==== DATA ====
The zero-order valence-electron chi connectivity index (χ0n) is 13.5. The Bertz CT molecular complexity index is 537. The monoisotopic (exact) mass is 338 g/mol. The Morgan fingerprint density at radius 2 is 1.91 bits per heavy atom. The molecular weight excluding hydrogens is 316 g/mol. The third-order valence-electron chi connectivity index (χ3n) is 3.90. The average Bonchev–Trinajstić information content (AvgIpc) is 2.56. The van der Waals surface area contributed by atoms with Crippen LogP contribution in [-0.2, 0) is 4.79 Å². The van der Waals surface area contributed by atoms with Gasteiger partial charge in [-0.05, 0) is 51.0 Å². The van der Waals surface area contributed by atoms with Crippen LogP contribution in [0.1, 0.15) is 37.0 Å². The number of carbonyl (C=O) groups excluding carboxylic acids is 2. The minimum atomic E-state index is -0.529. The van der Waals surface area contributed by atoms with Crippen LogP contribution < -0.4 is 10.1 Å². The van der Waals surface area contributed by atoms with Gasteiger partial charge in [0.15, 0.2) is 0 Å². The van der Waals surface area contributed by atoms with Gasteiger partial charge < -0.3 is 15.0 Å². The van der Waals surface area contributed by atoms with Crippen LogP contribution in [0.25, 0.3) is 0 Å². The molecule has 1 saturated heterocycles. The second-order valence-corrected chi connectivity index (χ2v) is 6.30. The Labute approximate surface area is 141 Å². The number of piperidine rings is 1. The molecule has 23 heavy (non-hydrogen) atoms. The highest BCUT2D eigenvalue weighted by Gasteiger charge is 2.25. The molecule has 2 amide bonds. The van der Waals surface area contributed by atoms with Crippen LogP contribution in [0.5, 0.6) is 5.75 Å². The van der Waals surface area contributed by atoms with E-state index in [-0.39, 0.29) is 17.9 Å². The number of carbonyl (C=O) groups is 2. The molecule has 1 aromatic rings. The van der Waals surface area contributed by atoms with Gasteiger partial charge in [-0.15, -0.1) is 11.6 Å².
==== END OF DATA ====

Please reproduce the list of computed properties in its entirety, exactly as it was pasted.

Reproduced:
The zero-order valence-electron chi connectivity index (χ0n) is 13.5. The Bertz CT molecular complexity index is 537. The monoisotopic (exact) mass is 338 g/mol. The Morgan fingerprint density at radius 2 is 1.91 bits per heavy atom. The molecular weight excluding hydrogens is 316 g/mol. The third-order valence-electron chi connectivity index (χ3n) is 3.90. The average Bonchev–Trinajstić information content (AvgIpc) is 2.56. The van der Waals surface area contributed by atoms with Crippen LogP contribution in [-0.2, 0) is 4.79 Å². The van der Waals surface area contributed by atoms with Gasteiger partial charge in [-0.05, 0) is 51.0 Å². The van der Waals surface area contributed by atoms with Crippen LogP contribution in [0.1, 0.15) is 37.0 Å². The number of carbonyl (C=O) groups excluding carboxylic acids is 2. The minimum atomic E-state index is -0.529. The van der Waals surface area contributed by atoms with Crippen LogP contribution < -0.4 is 10.1 Å². The van der Waals surface area contributed by atoms with Gasteiger partial charge in [0.15, 0.2) is 0 Å². The van der Waals surface area contributed by atoms with Gasteiger partial charge < -0.3 is 15.0 Å². The van der Waals surface area contributed by atoms with Crippen LogP contribution in [0.25, 0.3) is 0 Å². The molecule has 1 saturated heterocycles. The second-order valence-corrected chi connectivity index (χ2v) is 6.30. The Labute approximate surface area is 141 Å². The number of piperidine rings is 1. The molecule has 23 heavy (non-hydrogen) atoms. The highest BCUT2D eigenvalue weighted by Gasteiger charge is 2.25. The molecule has 2 amide bonds. The van der Waals surface area contributed by atoms with Crippen LogP contribution in [0.5, 0.6) is 5.75 Å². The van der Waals surface area contributed by atoms with E-state index in [-0.39, 0.29) is 17.9 Å². The number of carbonyl (C=O) groups is 2. The molecule has 1 aromatic rings. The van der Waals surface area contributed by atoms with Gasteiger partial charge in [-0.15, -0.1) is 11.6 Å².